John Metcalfe was CityLab’s Bay Area bureau chief, covering climate change and the science of cities.
A sinkhole in Guangzhou has eaten six shops, a sidewalk and several trees.
When preparing for a trip to China, it might be useful to memorize a few basic Chinese phrases. You know, like "Thank you," "Where is the bathroom?" and "Please call the authorities, I am trapped in a sinkhole."
The last time this site checked in on China's sinkhole woes, in early 2012, it was for a rash of small but spiteful pits that were dragging pedestrians beneath the sidewalks. Since then, there's been many a hole to violently rip the earth apart throughout the country – a chasm that spurred an 800-person evacuation in Guangxi Province, a 33-foot-deep crevice that ate four people in Harbin, a sudden perforation in the road that swallowed a whole bus. Caixin Online reports that an astounding 99 sinkholes popped up around Beijing last summer, all in the course of about three weeks.
And now there's another tremendous one, in Guangzhou, a major city of about 13 million people in southeast China. The chain reaction of collapses kicked off Monday afternoon near a construction site in the Liwan district, where workers nervously noticed the ground around them easing downward. They managed to evacuate the site before the pavement abruptly plummeted into a black void, releasing showers of electrical sparks and geysers of water from broken pipes.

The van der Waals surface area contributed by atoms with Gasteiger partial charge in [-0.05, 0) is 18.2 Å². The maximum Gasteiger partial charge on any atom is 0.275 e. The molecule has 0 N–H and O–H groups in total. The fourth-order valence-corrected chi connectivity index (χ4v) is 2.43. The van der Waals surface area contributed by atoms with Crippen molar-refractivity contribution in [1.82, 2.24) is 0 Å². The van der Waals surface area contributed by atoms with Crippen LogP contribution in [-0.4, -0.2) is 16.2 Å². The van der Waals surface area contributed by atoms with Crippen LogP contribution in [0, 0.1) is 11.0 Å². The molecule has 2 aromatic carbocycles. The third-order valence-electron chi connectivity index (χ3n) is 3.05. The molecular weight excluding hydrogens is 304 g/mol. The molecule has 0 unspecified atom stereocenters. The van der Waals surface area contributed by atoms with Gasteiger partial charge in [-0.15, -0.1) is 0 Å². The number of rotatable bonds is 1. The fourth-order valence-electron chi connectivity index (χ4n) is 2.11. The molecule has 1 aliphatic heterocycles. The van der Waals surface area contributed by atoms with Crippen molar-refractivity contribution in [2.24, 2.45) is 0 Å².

A couple hours and additional cave-ins later, the yawning orifice had fed itself with a few large trees, a hunk of sidewalk and several unoccupied buildings, reports Shanghaiist. The hole was working on building No. 6, which it had torn in half, when a construction crew plugged up its gullet with a river of concrete. Nobody was injured.
While the authorities are looking into the cause of the major cavity, which reached depths of 30 feet, it may have had something to do with a nearby subway-tunnel project. Indeed, many of China's urban sinkholes can be traced to energetic and sometimes haphazard construction work in rapidly developing cities. Holes aren't the only perilous side effect of this aggressive push toward urbanization, either. According to the Daily Mail:
Six major bridges have collapsed across the country since July last year.
In September, 19 construction workers in the centre of the country were killed after a lift plummeted 30 floors, while a man walking through a building site in the east narrowly escaped death when a metal bar went through his head.
A month earlier, an explosion in a Chinese coal mine killed 26 miners and left others trapped in the carbon monoxide-filled pit for a day.
Mainland China's wondrous holes have spread to Taiwan, too. Look at this TV reporter covering a sidewalk collapse get the bejeesus scared out of her by yet another sidewalk collapses: